Should I get “it” insured? Do I need an extended warranty? What’s the best way to finance “it”? What do I do if “it” breaks down or stops working when I’m 900 km from the nearest repair shop.
A person can spend a lot more money than they need to on a “big ticket item”. But with a little planning and knowledge, a person can save hundreds… even thousands of dollars very easily.
A case in point – a transaction that took place in August 2010.
An elderly Native couple took their 2007 Honda Pilot to get repaired at Carella Honda in Amos on a Friday morning. At the end of the day, they drove off in a new 2011 Pilot which, when it was fully paid off in six years, would cost them $67,000.
The couple’s intention that morning was to have their vehicle repaired and return home the next day. They were told that a part needed to repair their vehicle had to be ordered and wouldn’t be in until the following week and that if they decided to drive back without getting their vehicle fixed – they might not make it back.
At this point the salesperson suggested a replacement vehicle and no he didn’t mean a courtesy car. He meant a new vehicle. Not wanting to stay any more days than necessary, the couple agreed.
Besides the vehicle, the salesperson also sold them an “extended warranty” ($1400) and a type of insurance ($1800) that replaces your vehicle if you “total” it.
As part of the financing the dealer paid off the remainder of what was left to pay on the couple’s old 2007 vehicle. They then added $8500 to the price of the new vehicle to make up for the difference between what they had estimated the true value of the old vehicle and what they paid off.
There were also costs for transportation/delivery and a block heater. The deal was financed over six years at 7.2% interest at a financial institution that they did not have an account with at the time.
Good deal? No way and here’s why:
• Honda Carella (Amos) failed to mention that there was a $2000 rebate on this model. (When this was first brought up, the salesperson said the $2000 rebate was only applicable to people who paid cash. Later he said it was part of the financing.)
• The replacement vehicle insurance can be obtained through your vehicle insurance for approximately $100.
• “Experts” agree that extended warranties are rarely needed and are a waste of money, especially on reliable vehicles like Honda.
• The couple had no idea of the worth of their old vehicle and the value assigned to it may have been low.
• The vehicle was financed over a long period of time at a fairly high interest rate, which meant they would pay over $13,000 in interest.
• There is a 10% difference in retail and wholesale price on a new vehicle. Meaning the dealer adds on $3000 to $5000. The retail price can be “negotiated” via a reduction or possibly a new set of tires, or a hitch.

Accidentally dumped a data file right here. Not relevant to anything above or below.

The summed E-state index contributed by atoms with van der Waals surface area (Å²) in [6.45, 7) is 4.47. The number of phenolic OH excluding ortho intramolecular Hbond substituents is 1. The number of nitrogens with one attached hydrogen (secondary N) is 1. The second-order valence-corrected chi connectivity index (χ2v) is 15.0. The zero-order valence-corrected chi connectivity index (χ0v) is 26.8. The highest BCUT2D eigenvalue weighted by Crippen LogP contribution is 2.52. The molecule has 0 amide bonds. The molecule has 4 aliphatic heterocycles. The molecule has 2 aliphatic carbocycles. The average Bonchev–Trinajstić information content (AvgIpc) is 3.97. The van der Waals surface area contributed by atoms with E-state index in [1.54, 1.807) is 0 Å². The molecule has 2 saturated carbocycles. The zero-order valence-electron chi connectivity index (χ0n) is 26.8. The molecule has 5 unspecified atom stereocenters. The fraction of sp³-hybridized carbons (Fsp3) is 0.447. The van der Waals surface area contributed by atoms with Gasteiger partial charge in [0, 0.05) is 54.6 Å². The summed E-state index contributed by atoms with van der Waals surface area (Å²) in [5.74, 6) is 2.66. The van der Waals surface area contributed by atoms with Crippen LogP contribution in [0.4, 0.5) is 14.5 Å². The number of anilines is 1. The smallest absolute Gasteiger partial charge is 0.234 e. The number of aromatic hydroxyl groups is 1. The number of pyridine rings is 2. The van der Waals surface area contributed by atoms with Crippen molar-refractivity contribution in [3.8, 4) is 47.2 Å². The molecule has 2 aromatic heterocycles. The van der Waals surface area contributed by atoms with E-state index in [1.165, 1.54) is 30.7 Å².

In the case of the elderly couple, they could have paid up to $10,000 less than what they finally will.
When the elderly couple’s family found out about the transaction (they were down East on vacation), they asked the dealer to reconsider and even pointed out that a mistake had been made. However, the dealership wouldn’t as they had done nothing illegal.
The family sought the advice of a lawyer who suggested Small Claims Court. They looked into it and found that using Small Claims Court was relatively easy. You give the reason you are suing the defendant, for how much (max is $7000), why you are suing for that amount and send it off to the court in Amos with a small fee. A judge looks over your claim and decides whether or not the case should go forward.
The paperwork, saying that the dealership was being sued for $7000 and why, was filled out and sent off. Within a few weeks, the couple was notified the case would be heard in court, but it took almost a year before a definite date was agreed upon. (Both parties have to agree on a date.)
Finally, notice was received that the case would be heard on November 28, 2011 in Amos. Oh yeah, I forgot to mention – no lawyers are permitted in Small Claims Court. You have to present your own case.
At the end of the court session, the judge said she would try to render a decision by Christmas. But it wasn’t until March 2012 that she gave her decision.
The judge stated that it was not legal for the dealership to say that the $2000 rebate was part of the financial transaction, but not to have it noted in the financial statement. She also decided that it was not legal for the dealership to correct a mistake made on the contract regarding the “replacement vehicle” insurance and not notifying the client.
The couple was awarded approximately $3800. Six weeks later the Carella dealership sent the couple a cheque for the full amount.
From talking with people who have purchased a vehicle I know that the vast majority pay anywhere from $1000 to $5000 more than they should. It would be interesting to see what would be turned up if an investigation were done in regards to the financing of vehicles.
If you are going to buy a vehicle in the near future, check out www.carcost.com. It gives the retail and wholesale price of any vehicle, plus it lets you know if there is any kind of a rebate for the vehicle. It cost about $35 for five vehicles, but it is well worth the cost.
Terry Gates is the editor of The Waaskimaashtaau, the Chisasibi news monthly.